(Note: I wrote this in 2011. Reposting here for Kierkegaard’s commemoration tomorrow)
People have been getting beyond Christianity for a long time. “In our time,” Søren Kierkegaard wrote in 1843, “nobody is content to stop with faith but wants to go further.”
It would perhaps be rash to ask where these people are going, but it is surely a sign of breeding and culture for me to assume that everybody has faith, for otherwise it would be queer for them to be … going further. In those old days it was different, then faith was a task for a whole lifetime, because it was assumed that dexterity in faith is not acquired in a few days or weeks. When the tried oldster drew near to his last hour, having fought the good fight and kept the faith, his heart was still young enough not to have forgotten that fear and trembling which chastened the youth, which the man indeed held in check, but which no man quite outgrows … except as he might succeed at the earliest opportunity in going further. Where these revered figures arrived, that is the point where everybody in our day begins to go further.
“Going further” is the continual preoccupation of the human mind. People who advocate it seem to think themselves bold and original when in fact it comes quite naturally. A colleague of mine made an appeal in this direction back in November, urging the church to get out of the “salvation business.”
In short, humanity has been growing up but religion, including Christianity, hasn’t been keeping up. In fact, it often has been resisting that development. It has been to the church’s advantage to keep its members in a child-like, dependent relationship. Over the past century or two, however, people throughout the modern Western world have been maturing and leaving the church by the millions.
Either I have long misread Kierkegaard on this point and he was not, in fact, being ironic, or else he was terribly mistaken and the world truly is full of people who can get beyond faith and doubt with the greatest of ease. I do not discount that possibility. All the same, I must confess that I am not among them. It would not help to belabor the point that I hear relatively few of my own contemporaries expressing the idea that humanity has “grown up” in any sense, awakened from any great darkness, and that whatever else good or bad we may have taken from progressive Christianity it is not that particular myth. And I don’t suppose it would be terribly persuasive to note that Christianity was viewed as retrograde and barbaric from the beginning and that it hasn’t had anything to lose on that score.
Rather, I have deep roots in those who left the church over these recent centuries of Promethean enlightenment. But I must have undergone some kind of hideous neoteny, because for me sin and death are absolutely real and terrifying things. I do not close my eyes and imagine pitchforks and brimstone, but neither do I have to stretch very hard to see what all the prophets and Jesus alike understood as the wrath of God. And yes, if there is any means at all to be saved from these things I would very much wish for it.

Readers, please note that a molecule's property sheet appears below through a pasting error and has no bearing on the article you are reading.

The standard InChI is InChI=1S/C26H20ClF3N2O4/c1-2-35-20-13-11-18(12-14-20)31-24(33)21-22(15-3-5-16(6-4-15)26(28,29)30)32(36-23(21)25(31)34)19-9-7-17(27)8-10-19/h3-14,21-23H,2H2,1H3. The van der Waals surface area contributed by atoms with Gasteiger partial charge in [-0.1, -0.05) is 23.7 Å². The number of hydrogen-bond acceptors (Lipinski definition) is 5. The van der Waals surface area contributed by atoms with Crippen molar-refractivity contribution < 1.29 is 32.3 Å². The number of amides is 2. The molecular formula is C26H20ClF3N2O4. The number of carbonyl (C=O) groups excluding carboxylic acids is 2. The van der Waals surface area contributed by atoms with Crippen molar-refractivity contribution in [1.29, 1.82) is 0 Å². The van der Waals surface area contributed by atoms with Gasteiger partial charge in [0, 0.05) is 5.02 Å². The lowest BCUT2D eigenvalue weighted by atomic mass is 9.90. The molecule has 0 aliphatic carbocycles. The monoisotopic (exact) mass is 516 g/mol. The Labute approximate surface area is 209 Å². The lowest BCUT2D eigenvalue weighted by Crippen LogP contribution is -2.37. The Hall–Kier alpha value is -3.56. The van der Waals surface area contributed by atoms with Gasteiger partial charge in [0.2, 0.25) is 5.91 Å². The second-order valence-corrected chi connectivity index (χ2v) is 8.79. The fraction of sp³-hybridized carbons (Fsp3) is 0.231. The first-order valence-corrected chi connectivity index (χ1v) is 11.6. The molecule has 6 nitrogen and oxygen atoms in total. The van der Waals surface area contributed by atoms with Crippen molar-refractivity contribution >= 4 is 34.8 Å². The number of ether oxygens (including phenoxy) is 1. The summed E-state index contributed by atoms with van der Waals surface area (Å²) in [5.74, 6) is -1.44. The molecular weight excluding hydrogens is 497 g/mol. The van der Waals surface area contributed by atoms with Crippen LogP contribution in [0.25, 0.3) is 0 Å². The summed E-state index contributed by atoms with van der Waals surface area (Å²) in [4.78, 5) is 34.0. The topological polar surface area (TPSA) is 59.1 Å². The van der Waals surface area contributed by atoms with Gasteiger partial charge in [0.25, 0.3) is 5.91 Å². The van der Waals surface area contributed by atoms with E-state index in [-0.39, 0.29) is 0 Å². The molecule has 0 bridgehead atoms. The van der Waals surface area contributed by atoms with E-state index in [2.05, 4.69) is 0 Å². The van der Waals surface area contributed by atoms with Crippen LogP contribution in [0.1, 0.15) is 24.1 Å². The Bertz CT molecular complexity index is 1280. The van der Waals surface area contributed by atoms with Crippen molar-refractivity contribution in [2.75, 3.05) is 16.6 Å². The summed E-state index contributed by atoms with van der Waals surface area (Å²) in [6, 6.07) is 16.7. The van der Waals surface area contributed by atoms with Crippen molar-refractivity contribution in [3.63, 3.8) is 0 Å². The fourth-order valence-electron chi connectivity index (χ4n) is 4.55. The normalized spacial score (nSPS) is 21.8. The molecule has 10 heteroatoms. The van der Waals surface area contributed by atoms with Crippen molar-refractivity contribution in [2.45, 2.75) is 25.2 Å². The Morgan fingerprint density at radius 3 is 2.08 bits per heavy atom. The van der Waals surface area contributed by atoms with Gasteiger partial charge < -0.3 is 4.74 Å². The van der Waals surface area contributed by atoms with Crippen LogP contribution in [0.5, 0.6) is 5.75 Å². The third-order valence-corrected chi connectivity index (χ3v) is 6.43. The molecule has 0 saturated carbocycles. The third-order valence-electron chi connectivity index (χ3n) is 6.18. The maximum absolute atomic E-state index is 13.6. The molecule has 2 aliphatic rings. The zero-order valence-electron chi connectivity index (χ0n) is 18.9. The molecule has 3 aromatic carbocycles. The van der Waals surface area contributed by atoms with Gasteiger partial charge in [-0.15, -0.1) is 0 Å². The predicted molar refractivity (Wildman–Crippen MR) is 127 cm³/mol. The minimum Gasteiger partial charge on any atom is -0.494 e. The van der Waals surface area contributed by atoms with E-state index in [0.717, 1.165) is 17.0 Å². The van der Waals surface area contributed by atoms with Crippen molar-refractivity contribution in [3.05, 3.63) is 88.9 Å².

Interestingly, Michael Chabon offers a perspective on this that I see as coming from a much profounder skepticism. In his rueful reflection on the Tuscon memorial service, Chabon is unpleasantly startled by the president’s invocation of heaven:
Having struggled all the way through to make my own sense of sorrow and confusion congruent with what I saw happening in Tucson, having found that point of tangency at the rueful and admonitory heart, the father’s heart, of the speech, I fell all the way out again, right at the end. “If there are rain puddles in heaven,” the president said, evoking the words of an unnamed contributor to an album of photos of babies born on 9/11, “Christina is jumping in them today.”
This seems, as it often does, like an easy way out.
I tried to imagine how I would feel if, having, God forbid, lost my precious daughter, born three months and ten days before Christina Taylor-Green, somebody offered this charming, tidy, corny vignette to me by way of consolation. I mean, come on! There is no heaven, man. The brunt, the ache and the truth of a child’s death is that he or she will never jump in rain puddles again. That joy was taken from her, and along with it ours in the pleasure of all that splashing. Heaven is pure wishfulness, an imaginary solution to the insoluble problem of the contingency and injustice of life.
Fair enough. There is doubt trained where it ought to be–at the idea of a moral core to this life.
But I’ve been chewing these words over since last night, and I’ve decided that, in fact, they were appropriate to a memorial for a child, far more appropriate, certainly, than all that rude hallooing. A literal belief in heaven is not required to grasp the power of that corny wish, to feel the way the idea of heaven inverts in order to express all the more plainly everything—wishes, hopes and happiness—that the grieving parents must now put away, along with one slicker and a pair of rain boots.
When faced with an insoluble problem–and the problem of the suffering of children and the grief of parents is, to the best of my knowledge, pretty damned insoluble–an imaginary solution might be just what is called for. Getting beyond it is not a humane option, not a possibility that is faithful to the life cut short. If the idea of salvation means, in the end, nothing more than the measure of what we cannot bear and of our refusal to bow under it, it will be an idea worth upholding.